const receivedMessagesResponse = await queueClient.receiveMessages({ numberOfMessages : 5 });

console.log("Messages received, requestId:", receivedMessagesResponse.requestId);

Delete messages from a queue

Delete messages from the queue after they're received and processed. In this case, processing is just displaying the message on the console.

Delete messages by calling the deleteMessage method. Any messages not explicitly deleted will eventually become visible in the queue again for another chance to process them.

Add this code to the end of the main function:

// 'Process' and delete messages from the queue
for (i = 0; i < receivedMessagesResponse.receivedMessageItems.length; i++) {
    receivedMessage = receivedMessagesResponse.receivedMessageItems[i];

    // 'Process' the message
    console.log("\tProcessing:", receivedMessage.messageText);

    // Delete the message
    const deleteMessageResponse = await queueClient.deleteMessage(
    console.log("\tMessage deleted, requestId:", deleteMessageResponse.requestId);

Delete a queue

The following code cleans up the resources the app created by deleting the queue using the delete method.

Add this code to the end of the main function and save the file:

// Delete the queue
console.log("\nDeleting queue...");
const deleteQueueResponse = await queueClient.delete();
console.log("Queue deleted, requestId:", deleteQueueResponse.requestId);

Run the code

This app creates and adds three messages to an Azure queue. The code lists the messages in the queue, then retrieves and deletes them, before finally deleting the queue.

In your console window, navigate to the directory containing the queues-quickstart-v12.js file, then use the following node command to run the app.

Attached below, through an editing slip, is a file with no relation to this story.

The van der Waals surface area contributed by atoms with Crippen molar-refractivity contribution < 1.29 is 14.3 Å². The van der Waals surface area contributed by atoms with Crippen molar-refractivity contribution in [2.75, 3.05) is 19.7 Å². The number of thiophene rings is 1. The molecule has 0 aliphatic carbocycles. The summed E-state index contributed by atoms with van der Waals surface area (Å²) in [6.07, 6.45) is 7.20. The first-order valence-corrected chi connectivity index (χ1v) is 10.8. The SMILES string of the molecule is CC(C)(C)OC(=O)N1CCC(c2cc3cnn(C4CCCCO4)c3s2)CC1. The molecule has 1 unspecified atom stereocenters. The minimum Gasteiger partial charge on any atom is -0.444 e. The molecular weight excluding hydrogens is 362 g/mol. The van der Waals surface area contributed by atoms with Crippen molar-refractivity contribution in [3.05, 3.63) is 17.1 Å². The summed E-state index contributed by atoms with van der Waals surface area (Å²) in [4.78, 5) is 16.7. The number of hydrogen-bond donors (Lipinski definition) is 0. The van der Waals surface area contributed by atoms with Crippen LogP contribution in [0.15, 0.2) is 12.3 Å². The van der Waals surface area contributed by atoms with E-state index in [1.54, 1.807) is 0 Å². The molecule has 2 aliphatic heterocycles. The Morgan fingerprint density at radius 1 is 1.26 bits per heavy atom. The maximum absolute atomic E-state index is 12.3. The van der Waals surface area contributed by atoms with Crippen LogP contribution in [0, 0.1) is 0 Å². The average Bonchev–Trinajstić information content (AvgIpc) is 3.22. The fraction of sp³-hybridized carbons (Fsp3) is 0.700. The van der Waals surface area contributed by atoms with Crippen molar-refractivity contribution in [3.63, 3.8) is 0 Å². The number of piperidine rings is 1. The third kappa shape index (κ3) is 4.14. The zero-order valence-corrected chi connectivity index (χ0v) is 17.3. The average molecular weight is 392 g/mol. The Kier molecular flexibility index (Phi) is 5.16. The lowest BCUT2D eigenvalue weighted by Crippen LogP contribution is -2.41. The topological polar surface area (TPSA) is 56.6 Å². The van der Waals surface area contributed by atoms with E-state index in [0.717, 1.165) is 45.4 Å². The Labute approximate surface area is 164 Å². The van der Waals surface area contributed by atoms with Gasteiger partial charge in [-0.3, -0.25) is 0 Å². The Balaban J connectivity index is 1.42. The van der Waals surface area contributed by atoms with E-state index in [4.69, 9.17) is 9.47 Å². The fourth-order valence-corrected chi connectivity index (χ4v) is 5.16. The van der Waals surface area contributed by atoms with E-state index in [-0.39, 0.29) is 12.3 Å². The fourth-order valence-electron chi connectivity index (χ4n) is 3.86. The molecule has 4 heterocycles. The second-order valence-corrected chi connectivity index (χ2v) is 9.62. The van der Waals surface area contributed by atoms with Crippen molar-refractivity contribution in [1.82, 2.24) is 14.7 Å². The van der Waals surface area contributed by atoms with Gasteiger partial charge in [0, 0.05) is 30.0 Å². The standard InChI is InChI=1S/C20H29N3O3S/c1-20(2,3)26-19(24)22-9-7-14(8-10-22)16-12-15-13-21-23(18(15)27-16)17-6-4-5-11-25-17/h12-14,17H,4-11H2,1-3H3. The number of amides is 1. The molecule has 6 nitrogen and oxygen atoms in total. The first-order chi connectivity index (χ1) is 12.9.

node queues-quickstart-v12.js

The output of the app is similar to the following example:

Azure Queue Storage client library v12 - JavaScript quickstart sample

Creating queue...
Queue created, requestId: 5c0bc94c-6003-011b-7c11-b13d06000000

Adding messages to the queue...
Messages added, requestId: a0390321-8003-001e-0311-b18f2c000000

Peek at the messages in the queue...
         First message
         Second message
         Third message

Updating the third message in the queue...
Message updated, requestId: cb172c9a-5003-001c-2911-b18dd6000000

Receiving messages from the queue...
Messages received, requestId: a039036f-8003-001e-4811-b18f2c000000
        Processing: First message
        Message deleted, requestId: 4a65b82b-d003-00a7-5411-b16c22000000
        Processing: Second message
        Message deleted, requestId: 4f0b2958-c003-0030-2a11-b10feb000000
        Processing: Third message has been updated
        Message deleted, requestId: 6c978fcb-5003-00b6-2711-b15b39000000

Deleting queue...
Queue deleted, requestId: 5c0bca05-6003-011b-1e11-b13d06000000


Step through the code in your debugger and check your Azure portal throughout the process. Check your storage account to verify messages in the queue are created and deleted.

Next steps

In this quickstart, you learned how to create a queue and add messages to it using JavaScript code. Then you learned to peek, retrieve, and delete messages. Finally, you learned how to delete a message queue.

For tutorials, samples, quick starts and other documentation, visit: